Apple Archive

How Apple Software (and Not Just iTunes) Could Improve the Windows Experience

- 2003.06.13

Since the iTunes Music Store was launched, over 3 million songs have been sold. This is especially amazing, since the service has only been available to Mac users in the U.S. running OS X.

We know that a version of iTunes for Windows will be out sometime this year.

What will this mean for Apple?

First of all, Apple is no longer just a hardware and OS maker, as it basically was in the mid 90s. This is a given - since the introduction of AppleWorks, iMovie, iTunes, and the rest, Apple seems to keep coming out with more and more software.

Up until now, this software has been for the Mac. This summer, however, iTunes for Windows will be released, giving Windows users access to the iTunes Music Store and better integration with the Windows version of the iPod.

This carries many benefits for Windows users, as well as giving them a taste of some of the great software available for the Mac (which I am sure Apple hopes will compel them to buy a Mac as their next computer).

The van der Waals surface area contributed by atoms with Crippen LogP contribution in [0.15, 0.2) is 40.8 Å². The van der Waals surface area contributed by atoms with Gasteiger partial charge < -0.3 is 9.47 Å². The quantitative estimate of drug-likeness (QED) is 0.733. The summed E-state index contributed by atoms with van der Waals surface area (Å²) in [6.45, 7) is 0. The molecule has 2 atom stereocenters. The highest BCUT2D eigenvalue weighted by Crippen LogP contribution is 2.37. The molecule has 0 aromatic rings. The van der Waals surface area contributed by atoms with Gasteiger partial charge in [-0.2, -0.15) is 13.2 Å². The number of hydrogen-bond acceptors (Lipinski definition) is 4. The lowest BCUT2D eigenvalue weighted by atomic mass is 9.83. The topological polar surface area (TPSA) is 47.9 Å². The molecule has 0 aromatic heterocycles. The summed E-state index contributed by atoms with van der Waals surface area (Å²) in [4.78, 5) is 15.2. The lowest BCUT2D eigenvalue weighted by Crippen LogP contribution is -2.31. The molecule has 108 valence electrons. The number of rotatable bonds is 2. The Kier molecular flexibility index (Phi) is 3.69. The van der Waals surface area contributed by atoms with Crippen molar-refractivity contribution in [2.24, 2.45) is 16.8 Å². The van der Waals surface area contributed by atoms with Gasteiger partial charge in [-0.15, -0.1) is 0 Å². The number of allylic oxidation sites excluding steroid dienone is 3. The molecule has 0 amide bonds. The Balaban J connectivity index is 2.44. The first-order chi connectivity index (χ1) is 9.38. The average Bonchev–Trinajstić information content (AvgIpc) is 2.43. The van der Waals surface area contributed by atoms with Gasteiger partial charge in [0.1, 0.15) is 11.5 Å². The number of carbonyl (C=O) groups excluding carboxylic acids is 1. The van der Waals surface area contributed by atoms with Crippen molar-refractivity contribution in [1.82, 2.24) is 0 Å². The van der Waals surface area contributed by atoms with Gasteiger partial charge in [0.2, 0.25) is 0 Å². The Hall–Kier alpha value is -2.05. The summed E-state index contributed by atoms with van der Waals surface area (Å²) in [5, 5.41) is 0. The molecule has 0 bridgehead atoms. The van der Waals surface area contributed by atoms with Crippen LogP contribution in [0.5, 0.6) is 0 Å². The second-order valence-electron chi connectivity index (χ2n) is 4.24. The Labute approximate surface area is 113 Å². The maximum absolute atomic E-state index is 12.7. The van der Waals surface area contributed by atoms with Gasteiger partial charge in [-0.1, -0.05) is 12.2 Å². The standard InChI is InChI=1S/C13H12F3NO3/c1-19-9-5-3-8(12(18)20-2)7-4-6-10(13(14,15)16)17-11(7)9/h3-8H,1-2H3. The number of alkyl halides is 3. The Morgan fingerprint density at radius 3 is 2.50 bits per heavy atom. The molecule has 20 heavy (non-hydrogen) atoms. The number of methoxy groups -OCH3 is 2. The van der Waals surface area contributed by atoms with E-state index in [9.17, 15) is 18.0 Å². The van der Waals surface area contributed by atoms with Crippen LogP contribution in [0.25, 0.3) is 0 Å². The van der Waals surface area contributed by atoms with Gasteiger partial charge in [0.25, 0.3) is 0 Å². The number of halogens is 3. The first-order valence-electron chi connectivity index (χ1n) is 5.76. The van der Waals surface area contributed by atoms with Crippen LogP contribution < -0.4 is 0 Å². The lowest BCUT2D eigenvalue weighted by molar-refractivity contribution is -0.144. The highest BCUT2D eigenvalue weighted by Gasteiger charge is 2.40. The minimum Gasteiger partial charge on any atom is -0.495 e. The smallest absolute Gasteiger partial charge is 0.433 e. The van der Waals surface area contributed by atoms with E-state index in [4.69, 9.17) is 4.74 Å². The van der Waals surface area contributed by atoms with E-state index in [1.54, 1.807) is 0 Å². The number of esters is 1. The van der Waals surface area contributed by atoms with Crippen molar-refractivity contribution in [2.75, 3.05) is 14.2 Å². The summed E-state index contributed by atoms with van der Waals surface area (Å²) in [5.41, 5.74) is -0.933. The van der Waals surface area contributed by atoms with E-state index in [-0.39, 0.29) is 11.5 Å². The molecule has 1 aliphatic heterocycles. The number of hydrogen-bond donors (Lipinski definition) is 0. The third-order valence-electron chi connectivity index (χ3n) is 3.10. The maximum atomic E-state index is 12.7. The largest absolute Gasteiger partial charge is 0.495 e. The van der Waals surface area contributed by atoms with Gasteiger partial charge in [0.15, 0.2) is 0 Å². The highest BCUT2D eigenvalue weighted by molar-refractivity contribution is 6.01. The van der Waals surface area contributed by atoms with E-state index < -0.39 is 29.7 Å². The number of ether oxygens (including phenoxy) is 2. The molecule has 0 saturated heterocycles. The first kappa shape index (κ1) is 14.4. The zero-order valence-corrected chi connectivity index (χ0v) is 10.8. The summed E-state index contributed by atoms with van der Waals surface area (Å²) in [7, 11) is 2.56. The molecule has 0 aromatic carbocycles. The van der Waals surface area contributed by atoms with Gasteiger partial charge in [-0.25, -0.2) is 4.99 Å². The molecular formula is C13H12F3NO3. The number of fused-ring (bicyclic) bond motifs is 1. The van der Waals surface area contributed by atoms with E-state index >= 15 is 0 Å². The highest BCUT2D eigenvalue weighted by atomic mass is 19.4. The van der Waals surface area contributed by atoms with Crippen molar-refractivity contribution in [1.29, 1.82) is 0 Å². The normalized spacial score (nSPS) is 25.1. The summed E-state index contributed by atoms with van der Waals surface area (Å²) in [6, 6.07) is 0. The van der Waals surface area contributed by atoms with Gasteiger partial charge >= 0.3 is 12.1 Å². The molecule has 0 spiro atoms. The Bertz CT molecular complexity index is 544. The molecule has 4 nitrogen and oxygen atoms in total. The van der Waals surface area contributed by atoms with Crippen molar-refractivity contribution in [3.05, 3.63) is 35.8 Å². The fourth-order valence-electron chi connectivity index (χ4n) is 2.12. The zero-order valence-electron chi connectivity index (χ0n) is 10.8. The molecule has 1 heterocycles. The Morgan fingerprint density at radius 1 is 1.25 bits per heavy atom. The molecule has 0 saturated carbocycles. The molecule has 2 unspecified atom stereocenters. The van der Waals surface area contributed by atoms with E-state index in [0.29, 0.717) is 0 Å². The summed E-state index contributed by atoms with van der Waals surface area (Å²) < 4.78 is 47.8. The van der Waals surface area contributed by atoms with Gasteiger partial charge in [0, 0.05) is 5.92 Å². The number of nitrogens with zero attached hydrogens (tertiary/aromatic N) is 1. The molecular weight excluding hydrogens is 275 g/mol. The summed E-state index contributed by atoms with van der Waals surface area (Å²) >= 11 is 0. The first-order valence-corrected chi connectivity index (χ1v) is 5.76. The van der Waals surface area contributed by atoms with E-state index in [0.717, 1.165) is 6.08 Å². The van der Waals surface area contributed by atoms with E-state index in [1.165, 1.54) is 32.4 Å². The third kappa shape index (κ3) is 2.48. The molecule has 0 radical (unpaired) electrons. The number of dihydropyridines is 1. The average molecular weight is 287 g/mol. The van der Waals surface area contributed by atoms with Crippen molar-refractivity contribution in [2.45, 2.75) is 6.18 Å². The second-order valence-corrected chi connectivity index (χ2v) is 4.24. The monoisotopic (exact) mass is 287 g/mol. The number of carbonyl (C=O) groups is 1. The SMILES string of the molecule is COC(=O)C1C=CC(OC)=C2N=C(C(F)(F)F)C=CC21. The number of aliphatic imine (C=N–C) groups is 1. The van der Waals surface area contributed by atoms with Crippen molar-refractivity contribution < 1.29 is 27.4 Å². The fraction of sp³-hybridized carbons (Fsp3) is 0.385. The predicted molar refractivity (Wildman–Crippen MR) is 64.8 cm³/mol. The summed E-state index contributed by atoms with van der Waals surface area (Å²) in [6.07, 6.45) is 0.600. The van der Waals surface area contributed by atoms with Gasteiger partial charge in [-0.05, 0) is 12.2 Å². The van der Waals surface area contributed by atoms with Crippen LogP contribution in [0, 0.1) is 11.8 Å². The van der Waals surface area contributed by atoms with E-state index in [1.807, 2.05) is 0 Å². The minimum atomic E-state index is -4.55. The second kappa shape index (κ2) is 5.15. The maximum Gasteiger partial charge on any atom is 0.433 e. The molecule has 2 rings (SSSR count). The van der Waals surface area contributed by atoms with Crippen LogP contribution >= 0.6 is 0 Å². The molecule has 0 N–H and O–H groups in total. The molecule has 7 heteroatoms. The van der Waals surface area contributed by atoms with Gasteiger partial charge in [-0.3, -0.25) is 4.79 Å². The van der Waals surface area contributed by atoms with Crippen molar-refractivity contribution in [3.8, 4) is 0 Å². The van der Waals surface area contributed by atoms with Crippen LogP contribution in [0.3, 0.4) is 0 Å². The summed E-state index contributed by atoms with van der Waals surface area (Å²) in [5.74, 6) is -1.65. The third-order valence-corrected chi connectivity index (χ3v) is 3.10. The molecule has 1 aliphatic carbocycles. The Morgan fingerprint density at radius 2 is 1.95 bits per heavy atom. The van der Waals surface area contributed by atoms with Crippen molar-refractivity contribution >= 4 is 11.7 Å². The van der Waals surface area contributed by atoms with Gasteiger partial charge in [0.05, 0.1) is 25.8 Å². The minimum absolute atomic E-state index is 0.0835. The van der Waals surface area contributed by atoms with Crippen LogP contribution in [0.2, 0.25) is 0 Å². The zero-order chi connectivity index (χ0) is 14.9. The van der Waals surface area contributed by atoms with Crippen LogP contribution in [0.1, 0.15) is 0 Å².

Releasing a Windows version of iTunes can only help Apple. In addition to multiplying the number of songs sold, it will finally give Windows a quality MP3 jukebox. I've been using WinAmp on my Windows PC, which is fine, but it doesn't let you sort your MP3s by name, artist, or title, and the controls are smaller and more complicated than in iTunes.

Since Apple is starting to make roads into the Windows PC market, should it perhaps start porting other software over to Windows? (AppleWorks has been available to Windows users for years.)

If Apple decides to, I would expect iMovie to be next, in order to compete with Microsoft's lackluster Windows Movie Maker, which is bundled with Windows Me and XP. While iMovie has been around for several years on the Mac, I believe it would benefit Apple to release a Windows version.

Perhaps if Apple were to "dumb it down" a little bit, it would create more of an incentive for the Windows video editor to buy a Mac to edit home movies - or Apple could make the Mac version more substantial by giving it extra features.

I would also like to see iCal accessible over the Internet on any type of computer. While I don't use iCal personally, for those who do use it, it is nice to be able to be able to see and alter your appointments or plans from anywhere, on a Mac or PC (you can share them using .mac, but I can't find anything about editing them over the Internet).

Perhaps Apple's Windows software will serve to simplify the Windows OS a little bit, since much of the software coming out for Windows seem to be overly complicated or poorly designed.

Who ever thought we'd be looking to Apple to make the Windows experience better.

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